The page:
What’s the best way to recover from a very public security meltdown? Offer your own security services to the government, of course! At least, that seems to be the approach of the Hacking Team, a spyware vendor that was itself successfully attacked earlier this year, resulting in the loss of some 400 GBs of confidential information. But keeping to what is clearly a “go big or go home” attitude, the Hacking Team is bounding back into the national spotlight by offering hacking tools to American law enforcement agencies.
Using a fair amount of fear-mongering (after all, the Hacking Team knows firsthand how prevalent cyberattacks are), the private company sent an email to current and existing customers of October 19, writing, “Most [law enforcement agencies] in the US and abroad will become ‘blind,’ they will ‘go dark:’ they will be simply be [sic] unable to fight vicious phenomena such as terrorism. Only the private companies can help here, we are one of them.”
So now, they’re offering a brand new suite of tools to the police that will supposedly help them get around various encryption technologies. Fighting hacking with, what else, hacking.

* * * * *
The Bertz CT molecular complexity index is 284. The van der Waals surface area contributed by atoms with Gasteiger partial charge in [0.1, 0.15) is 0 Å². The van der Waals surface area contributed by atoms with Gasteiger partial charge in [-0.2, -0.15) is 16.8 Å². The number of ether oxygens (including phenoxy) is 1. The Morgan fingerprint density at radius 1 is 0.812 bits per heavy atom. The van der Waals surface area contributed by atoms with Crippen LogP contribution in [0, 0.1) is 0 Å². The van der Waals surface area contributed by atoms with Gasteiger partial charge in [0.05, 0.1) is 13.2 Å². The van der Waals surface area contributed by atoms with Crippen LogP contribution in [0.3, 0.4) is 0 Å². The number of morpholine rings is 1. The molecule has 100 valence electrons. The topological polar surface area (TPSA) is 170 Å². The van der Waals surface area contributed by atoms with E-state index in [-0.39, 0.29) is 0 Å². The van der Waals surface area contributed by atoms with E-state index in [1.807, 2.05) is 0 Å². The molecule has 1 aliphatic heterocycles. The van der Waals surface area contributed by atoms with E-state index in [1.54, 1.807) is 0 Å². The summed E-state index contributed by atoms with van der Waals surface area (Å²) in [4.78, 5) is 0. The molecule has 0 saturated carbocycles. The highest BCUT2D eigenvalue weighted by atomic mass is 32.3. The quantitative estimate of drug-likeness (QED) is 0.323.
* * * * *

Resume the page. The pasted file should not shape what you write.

Heralded as “brand new and totally unprecedented cyber investigation solutions,” Hacking Team’s CEO David Vincenzetti noted, “It is crystal clear that the present American administration does not have the stomach to oppose the American IT conglomerates and to approve unpopular, yet totally necessary, regulations.”
Although the Hacking Team has managed to land some pretty impressive clients and customers in the past, including the FBI the Drug Enforcement Agency, neither of these big government names are in play anymore. As Motherboard notes, “The DEA cancelled its contract after using it only 17 times in three years, while the FBI let its license expire because it didn’t see RCS as a “must have,” as Hacking Team spokesperson Eric Rabe put it in an internal email.”
Of course, this latest Hacking Team release could turn the firm’s luck around, but as of yet, there’s no word yet on when we can actually expect a release. So for now, just sit back, relax, and pray that you don’t fall victim to a cyberattack.
- Attorney general says the government should have access to your encrypted data
- Tech companies and security experts pan U.K.’s encryption backdoor proposal
- Ransomware tool causing chaos in Baltimore was developed by the NSA
- Russian hackers behind ‘world’s most murderous malware’ probing U.S. power grid
- Researchers discover a worrying security flaw in Zipato smart home hubs